AHRI reach settlement with DOE

USA – The Air-Conditioning, Heating, and Refrigeration Institute (AHRI) has announced that it has reached settlement with the Department of Energy (DOE) in a litigation that the institute initiated challenging the DOE’s final rule, issued June 3, 2014, setting energy efficiency standards for commercial walk-in coolers and freezers (WICF). The AHRI had petitioned the DOE for review of the final rule in August 2014.

In briefs filed earlier this year, AHRI argued that the DOE had been guilty of making many mistakes in adopting the WICF Rule, including setting internally inconsistent standards that were unachievable using economically feasible technologies, performing flawed cost-benefit work and failing to properly analyze the impact on small-businesses. AHRI also noted that it had previously given the DOE the opportunity to fix several of the Department’s errors in their earlier petition for reconsideration; however the DOE maintained that it lacked the power to remedy such errors without a court order.

“It is unfortunate we had to file for judicial review, but we are pleased that we have been able to come to an amicable settlement agreement with DOE and other stakeholders,” declared Stephen Yurek, the AHRI President and CEO. “We look forward to the negotiated rulemaking process that DOE agreed to support. This will ensure that the energy-efficiency standards vacated in the settlement for the relevant equipment types are achievable and will deliver the energy savings and continued product utility at reasonable prices that DOE and consumers both expect.”

The settlement, which is pending approval by the 5th Circuit, includes provisions concerning the refrigeration standards for multiplex condensing systems at medium and low temperatures, and for dedicated condensing systems at low temperatures. The DOE has undertaken to support the use of a negotiated rulemaking process concerning the vacated standards, with a targeted completion date of January 2016 for this negotiated rulemaking process.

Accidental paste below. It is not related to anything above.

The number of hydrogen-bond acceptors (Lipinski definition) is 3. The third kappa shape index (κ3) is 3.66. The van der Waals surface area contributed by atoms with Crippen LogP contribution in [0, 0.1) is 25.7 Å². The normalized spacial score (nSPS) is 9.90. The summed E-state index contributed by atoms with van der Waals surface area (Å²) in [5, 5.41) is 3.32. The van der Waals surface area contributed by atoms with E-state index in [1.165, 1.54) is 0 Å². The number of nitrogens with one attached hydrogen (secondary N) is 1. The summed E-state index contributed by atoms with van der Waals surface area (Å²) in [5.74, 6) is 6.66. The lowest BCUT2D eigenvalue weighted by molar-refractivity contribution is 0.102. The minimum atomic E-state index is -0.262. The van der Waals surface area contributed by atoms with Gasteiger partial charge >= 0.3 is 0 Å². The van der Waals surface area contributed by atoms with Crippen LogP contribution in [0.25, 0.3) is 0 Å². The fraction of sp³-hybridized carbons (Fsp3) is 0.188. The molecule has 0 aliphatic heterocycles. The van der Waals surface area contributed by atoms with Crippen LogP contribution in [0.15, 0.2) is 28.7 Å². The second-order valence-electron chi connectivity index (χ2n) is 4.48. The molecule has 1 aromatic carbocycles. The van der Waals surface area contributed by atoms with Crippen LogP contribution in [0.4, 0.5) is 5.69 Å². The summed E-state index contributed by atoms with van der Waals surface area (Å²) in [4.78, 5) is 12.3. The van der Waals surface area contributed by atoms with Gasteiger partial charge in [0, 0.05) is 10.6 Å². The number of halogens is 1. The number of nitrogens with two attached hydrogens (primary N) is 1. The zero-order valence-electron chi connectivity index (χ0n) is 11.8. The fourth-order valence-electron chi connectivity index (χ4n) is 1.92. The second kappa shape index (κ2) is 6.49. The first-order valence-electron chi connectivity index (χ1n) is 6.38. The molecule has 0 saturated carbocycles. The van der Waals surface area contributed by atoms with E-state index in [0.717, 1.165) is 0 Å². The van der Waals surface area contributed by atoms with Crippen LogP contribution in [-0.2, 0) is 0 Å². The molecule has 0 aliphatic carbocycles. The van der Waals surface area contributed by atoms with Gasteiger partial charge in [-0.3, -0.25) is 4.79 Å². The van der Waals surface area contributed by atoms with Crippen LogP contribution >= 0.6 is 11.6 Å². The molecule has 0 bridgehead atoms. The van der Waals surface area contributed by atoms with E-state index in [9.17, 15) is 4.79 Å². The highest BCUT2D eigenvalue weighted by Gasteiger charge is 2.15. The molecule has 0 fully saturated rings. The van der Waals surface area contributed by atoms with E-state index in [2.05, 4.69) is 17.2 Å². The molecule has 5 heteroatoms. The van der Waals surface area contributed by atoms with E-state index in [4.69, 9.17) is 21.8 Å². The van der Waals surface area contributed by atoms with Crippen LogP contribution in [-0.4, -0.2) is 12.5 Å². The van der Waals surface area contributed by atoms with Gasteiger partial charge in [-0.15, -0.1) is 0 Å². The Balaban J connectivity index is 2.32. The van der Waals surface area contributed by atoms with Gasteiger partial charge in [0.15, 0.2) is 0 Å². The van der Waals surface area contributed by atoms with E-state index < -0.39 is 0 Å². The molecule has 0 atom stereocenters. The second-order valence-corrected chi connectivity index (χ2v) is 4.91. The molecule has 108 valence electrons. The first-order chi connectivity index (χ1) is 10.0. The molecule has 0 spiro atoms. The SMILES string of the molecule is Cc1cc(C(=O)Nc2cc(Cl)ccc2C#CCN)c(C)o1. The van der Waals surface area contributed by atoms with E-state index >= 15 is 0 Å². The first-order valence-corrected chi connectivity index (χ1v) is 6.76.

The DOE has also agreed to align WICF refrigeration enforcement dates by issuing an executive branch policy making clear that it will not enforce the remaining WICF refrigeration standards until January 1, 2020, provided that the anticipated negotiated rulemaking process delivers proposed standards to DOE by January 22, 2016. However, the previously agreed WICF standards for doors and panels are not affected by the settlement.

The DOE has further agreed to consider and substantively address as part of the negotiated rulemaking process any potential impacts of the standards on installers and smaller manufacturers and, within six months, the DOE will initiate a public process to determine how it will address error corrections in future rulemakings. The DOE’s final undertaking was to commit to doing its utmost to finalize the process within one year of the settlement.

“AHRI had little choice last year but to file for judicial review, since DOE was interpreting the law as preventing the Department from making corrections to any final rules – not just this one,” stated Yurek. “So, in addition to the opportunity to return to the drawing board and cooperatively develop lawful and rational standards for this equipment, this settlement will have the added benefit of providing a new means for addressing the error-correction issue in future rulemakings. AHRI will closely monitor what emerges from this new DOE policy initiative to ensure that it will add the necessary transparency and accountability to the energy-efficiency rulemaking process, and reduce the need for future litigation.”